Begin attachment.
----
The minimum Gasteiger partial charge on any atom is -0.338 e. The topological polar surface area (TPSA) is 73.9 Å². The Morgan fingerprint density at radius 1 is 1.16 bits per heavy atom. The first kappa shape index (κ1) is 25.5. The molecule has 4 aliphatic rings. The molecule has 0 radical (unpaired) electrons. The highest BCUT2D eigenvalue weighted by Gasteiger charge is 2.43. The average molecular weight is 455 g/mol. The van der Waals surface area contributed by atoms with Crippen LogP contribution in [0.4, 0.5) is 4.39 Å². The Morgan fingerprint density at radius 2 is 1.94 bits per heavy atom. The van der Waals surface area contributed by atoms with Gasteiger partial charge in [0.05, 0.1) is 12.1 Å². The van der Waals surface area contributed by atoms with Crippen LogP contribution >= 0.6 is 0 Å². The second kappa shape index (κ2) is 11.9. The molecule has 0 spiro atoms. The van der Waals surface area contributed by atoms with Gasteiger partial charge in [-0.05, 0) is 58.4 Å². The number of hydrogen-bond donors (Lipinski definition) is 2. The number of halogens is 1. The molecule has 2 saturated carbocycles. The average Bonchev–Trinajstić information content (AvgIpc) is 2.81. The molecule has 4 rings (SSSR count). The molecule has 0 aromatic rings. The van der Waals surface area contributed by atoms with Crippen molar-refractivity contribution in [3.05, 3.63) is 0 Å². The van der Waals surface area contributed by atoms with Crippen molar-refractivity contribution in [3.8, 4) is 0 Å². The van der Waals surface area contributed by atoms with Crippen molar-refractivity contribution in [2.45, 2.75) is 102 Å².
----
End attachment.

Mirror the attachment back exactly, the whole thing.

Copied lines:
The minimum Gasteiger partial charge on any atom is -0.338 e. The topological polar surface area (TPSA) is 73.9 Å². The Morgan fingerprint density at radius 1 is 1.16 bits per heavy atom. The first kappa shape index (κ1) is 25.5. The molecule has 4 aliphatic rings. The molecule has 0 radical (unpaired) electrons. The highest BCUT2D eigenvalue weighted by Gasteiger charge is 2.43. The average molecular weight is 455 g/mol. The van der Waals surface area contributed by atoms with Crippen LogP contribution in [0.4, 0.5) is 4.39 Å². The Morgan fingerprint density at radius 2 is 1.94 bits per heavy atom. The van der Waals surface area contributed by atoms with Gasteiger partial charge in [0.05, 0.1) is 12.1 Å². The van der Waals surface area contributed by atoms with Crippen LogP contribution >= 0.6 is 0 Å². The second kappa shape index (κ2) is 11.9. The molecule has 0 spiro atoms. The van der Waals surface area contributed by atoms with Gasteiger partial charge in [-0.05, 0) is 58.4 Å². The number of hydrogen-bond donors (Lipinski definition) is 2. The number of halogens is 1. The molecule has 2 saturated carbocycles. The average Bonchev–Trinajstić information content (AvgIpc) is 2.81. The molecule has 4 rings (SSSR count). The molecule has 0 aromatic rings. The van der Waals surface area contributed by atoms with Crippen molar-refractivity contribution in [3.05, 3.63) is 0 Å². The van der Waals surface area contributed by atoms with Crippen molar-refractivity contribution in [3.8, 4) is 0 Å². The van der Waals surface area contributed by atoms with Crippen molar-refractivity contribution in [2.45, 2.75) is 102 Å².